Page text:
Lujan, N.K., J. Armbruster, N. Lovejoy and H. López-Fernández. 2015. Multilocus molecular phylogeny of the Loricariidae (Pisces: Siluriformes) with a focus on subfamily Hypostominae. Molecular Phylogenetics and Evolution 82A:269–288.
Lujan, N.K. and K. Conway. 2015. Life in the fast lane: a review of rheophily in freshwater fishes. pp. 107–136 in: R. Riesch, M. Plath, M. Tobler, eds. Extremophile Fishes. Springer, Dordrecht.
iXingu Expedition II – Rising Water
1. The first outing team and all its gear just before departing Leandro's house in Altamira. 2. At the Altamira landing waiting to load the boats. 3. An anhinga (Anhinga anhinga) sunning itself. 4. Podostemaceae blooming in the rapids. 5. One of our fishermen coming up with (6.) a Spectracanthicus zuanoni. 7. Magic hour in the rapids of the lower Xingu. 8. Leandro showing Madoka some of his underwater photos. 9. Dan and Rafael take substrate measurements. 10. Dani, the most interesting fisherman in the Xingu. 11. Pseudacanthicus n.sp. L025. 12. Sponge growth and snails (Doryssa sp.) on the underside of a conglomerate rock plate. 13. A new genus and species of dreissenid mussel found on the underside of a rock, with a mechanical pencil tip for size comparison. 14. The eggs of a Spectracanthicus on the underside of a conglomerate rock plate. 15. The iconic zebra pleco (Hypancistrus zebra). 16. Our field kitchen. 17. Preparing to tissue a group of snails (Doryssa sp.). 18. With a Cichla pinima. 19. Ecotoxicology students Dani and Taís dissect tissue samples from Cichla. 20. Belo Monte Dam. 21. A tray full of loricariids, including Ancistrus ranunculus, Baryancistrus xanthellus, Leporacanthicus heterodon, Parancistrus nudiventris, Spectracanthicus punctatissimus, and S. zuanoni. 22. The Xingu endemic serrasalmid Ossubtus xinguense. 23. Tissue team on the move upriver. 24. Potamotrygonid stringrays (Potamotrygon spp.). 25. A cymothoid parasite attached to the tongue of a Cichla. 26. A rubber tree on the banks of the lower Xingu that bears the scars of having been tapped. 27. The Xingu River at Porto de Moz (near its mouth). 28. A group photo before our third outing. 29. Leandro takes fish photos. 30. Enjoying the magic hour. 31. Our fishermen prepare for another dive, and then return with (32.) an Acanthicus hystrix attached by string to their air hose. 33. Positioning skewered Leporinus to roast by the fire. 34. An old channel of the Xingu that was dewatered to construct Belo Monte Dam. 35. A fish 'rescue' crew pulling in their seine. 36. Mark and Vanessa catalog specimens in preparation for export. 37. At the fish lab at INPA, finishing the sorting and splitting of specimens.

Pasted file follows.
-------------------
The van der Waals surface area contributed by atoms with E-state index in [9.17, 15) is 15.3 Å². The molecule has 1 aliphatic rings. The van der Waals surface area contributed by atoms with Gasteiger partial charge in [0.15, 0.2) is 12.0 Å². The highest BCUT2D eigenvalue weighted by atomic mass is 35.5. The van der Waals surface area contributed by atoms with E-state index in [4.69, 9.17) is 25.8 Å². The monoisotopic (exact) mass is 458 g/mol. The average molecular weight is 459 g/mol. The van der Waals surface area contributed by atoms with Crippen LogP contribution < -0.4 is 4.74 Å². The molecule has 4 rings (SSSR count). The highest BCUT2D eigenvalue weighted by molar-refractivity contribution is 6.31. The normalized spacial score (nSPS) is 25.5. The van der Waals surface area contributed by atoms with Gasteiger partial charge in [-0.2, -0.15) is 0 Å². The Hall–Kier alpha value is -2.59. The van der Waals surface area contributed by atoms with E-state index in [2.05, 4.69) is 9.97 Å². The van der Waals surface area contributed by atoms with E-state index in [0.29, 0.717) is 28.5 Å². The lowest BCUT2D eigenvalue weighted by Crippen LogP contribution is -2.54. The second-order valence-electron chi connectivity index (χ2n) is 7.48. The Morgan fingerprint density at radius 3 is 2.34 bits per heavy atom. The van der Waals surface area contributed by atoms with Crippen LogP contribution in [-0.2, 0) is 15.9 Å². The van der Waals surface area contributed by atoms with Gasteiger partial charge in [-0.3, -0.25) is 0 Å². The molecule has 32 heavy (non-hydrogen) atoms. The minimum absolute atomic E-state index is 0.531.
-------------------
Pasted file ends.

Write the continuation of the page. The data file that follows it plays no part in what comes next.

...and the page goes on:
1. Sympatric color and body shape variation within what may be a single species of Hypancistrus, 2. Pseudacanthicus n.sp. L025, 3. Anostomoides passionis, 4. Hypomasticus julii, 5. Ossubtus xinguense, 6. Tometes n.sp., 7. Myleus/Myloplus sp., 8. Ventral view of the mouth of Ossubtus xinguense, 9. Cichla melaniae, 10. Crenicichla sp.
This field work was sponsored by NSF grant DEB-1257813 (the iXingu Project).
The Cachoeira Grande do Iriri